These modules are all pretty expensive - is there anything cheaper?
heh. you remind me of the old network engineering joke:
"""you can have only 2 of the following 3 in any network: Reliable, Fast & Cheap."""
if you want long range and easy to use then you will have to pay a lot.
if you don't mind sacrificing range then the price will come down.
likewise if you want to build the module yourself from tiny surface mount components and laser etch tuning circuits then the price of the components will come down. (but obviously the price of the lab required goes waaay up,)
if you want "easy to use" at the range you are looking at then the XBee modules are some of the best i've seen.
if you need lower latency or don't mind putting a lot of work in there are some CYRF6936 based modules out there that do what you are asking but the development time will be much longer.
search DigiKey for all it's RF modules.
the toughest thing is working out what range a particular transmit and receive power will give. i've only reserched this on 2.4GHz modules so can't comment on other bands but here's some numbers ***for 2.4GHz only*** to get you started:
to get the range you are talking about at 2.4GHz from a DigiKey search you will need a Transmit Power of at least +8dBm or more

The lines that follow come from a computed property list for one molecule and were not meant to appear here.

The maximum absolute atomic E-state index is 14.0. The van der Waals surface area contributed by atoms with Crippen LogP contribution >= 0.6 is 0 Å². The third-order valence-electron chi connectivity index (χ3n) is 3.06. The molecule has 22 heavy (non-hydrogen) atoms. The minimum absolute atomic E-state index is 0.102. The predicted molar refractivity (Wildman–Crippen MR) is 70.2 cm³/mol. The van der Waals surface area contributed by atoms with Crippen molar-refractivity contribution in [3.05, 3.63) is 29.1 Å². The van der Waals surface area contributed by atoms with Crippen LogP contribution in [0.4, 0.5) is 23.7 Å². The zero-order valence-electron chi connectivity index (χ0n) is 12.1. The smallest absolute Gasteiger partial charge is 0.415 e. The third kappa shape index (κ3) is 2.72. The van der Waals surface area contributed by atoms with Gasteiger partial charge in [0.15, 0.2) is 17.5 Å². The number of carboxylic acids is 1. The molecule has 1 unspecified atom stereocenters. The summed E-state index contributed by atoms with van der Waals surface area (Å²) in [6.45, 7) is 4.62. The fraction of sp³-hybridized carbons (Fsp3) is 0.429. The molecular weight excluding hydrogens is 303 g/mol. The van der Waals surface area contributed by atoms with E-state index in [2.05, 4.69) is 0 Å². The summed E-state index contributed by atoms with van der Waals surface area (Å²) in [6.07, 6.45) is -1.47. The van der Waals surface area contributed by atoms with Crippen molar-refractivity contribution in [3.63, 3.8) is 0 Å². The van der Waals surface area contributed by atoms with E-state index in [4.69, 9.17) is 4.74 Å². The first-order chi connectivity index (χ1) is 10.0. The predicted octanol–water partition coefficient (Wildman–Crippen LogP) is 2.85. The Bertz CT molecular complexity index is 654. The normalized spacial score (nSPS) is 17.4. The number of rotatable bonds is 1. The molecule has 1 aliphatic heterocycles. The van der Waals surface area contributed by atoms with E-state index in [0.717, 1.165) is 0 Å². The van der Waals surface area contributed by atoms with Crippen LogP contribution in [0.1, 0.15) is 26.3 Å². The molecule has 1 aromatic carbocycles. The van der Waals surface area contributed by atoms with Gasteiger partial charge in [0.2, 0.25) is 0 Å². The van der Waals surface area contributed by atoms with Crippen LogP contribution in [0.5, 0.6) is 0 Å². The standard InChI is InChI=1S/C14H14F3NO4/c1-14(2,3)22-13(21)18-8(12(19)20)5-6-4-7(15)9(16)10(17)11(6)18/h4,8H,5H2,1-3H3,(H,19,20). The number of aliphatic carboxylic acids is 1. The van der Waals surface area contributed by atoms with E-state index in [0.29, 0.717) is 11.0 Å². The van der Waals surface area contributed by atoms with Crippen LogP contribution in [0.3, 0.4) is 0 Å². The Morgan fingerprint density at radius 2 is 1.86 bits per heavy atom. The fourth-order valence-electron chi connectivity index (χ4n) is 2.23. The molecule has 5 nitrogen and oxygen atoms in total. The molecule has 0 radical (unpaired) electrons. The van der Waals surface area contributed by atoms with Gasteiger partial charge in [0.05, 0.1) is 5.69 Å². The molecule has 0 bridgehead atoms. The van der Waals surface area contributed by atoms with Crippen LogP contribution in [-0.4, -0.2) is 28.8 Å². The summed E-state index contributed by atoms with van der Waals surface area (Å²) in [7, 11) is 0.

and a Receive Sensitivity of under -90dBm.
obviously a module with a lower sensitivity will not need such a high transmit power at the other end.
modules with between 100dBm and 130dBmdifference between Transmit Power and Receive Sensitivity will be worth investigating.
to add to the confusion power levels are measured in dBm (DeciBels per Meter) which have a logarithmic scale so although i'm putting numbers on the difference between TX and RX power, they don't actually make any sense.
the XBee-pro: range 1mile. Power output: +17dBm. Receiver sensitivity: -102 dBm.
the UGWJ 4US module i am using: range over 1mile. Transmit Power: +23dBm. Receive Sensitivity: -97dBm.
you might just get lucky and find a long range module on DigiKey at a reasonable price. if there is one it will probably operate on a low frequency and so relatively low bandwidth.
i'm guessing this is for a RC UAV right?
hmm, now i think about it, i should have mentioned, Transmit power can also be measured in mW (mili Watts) so you will also need to work out the mW to dBm conversion for transmit powers.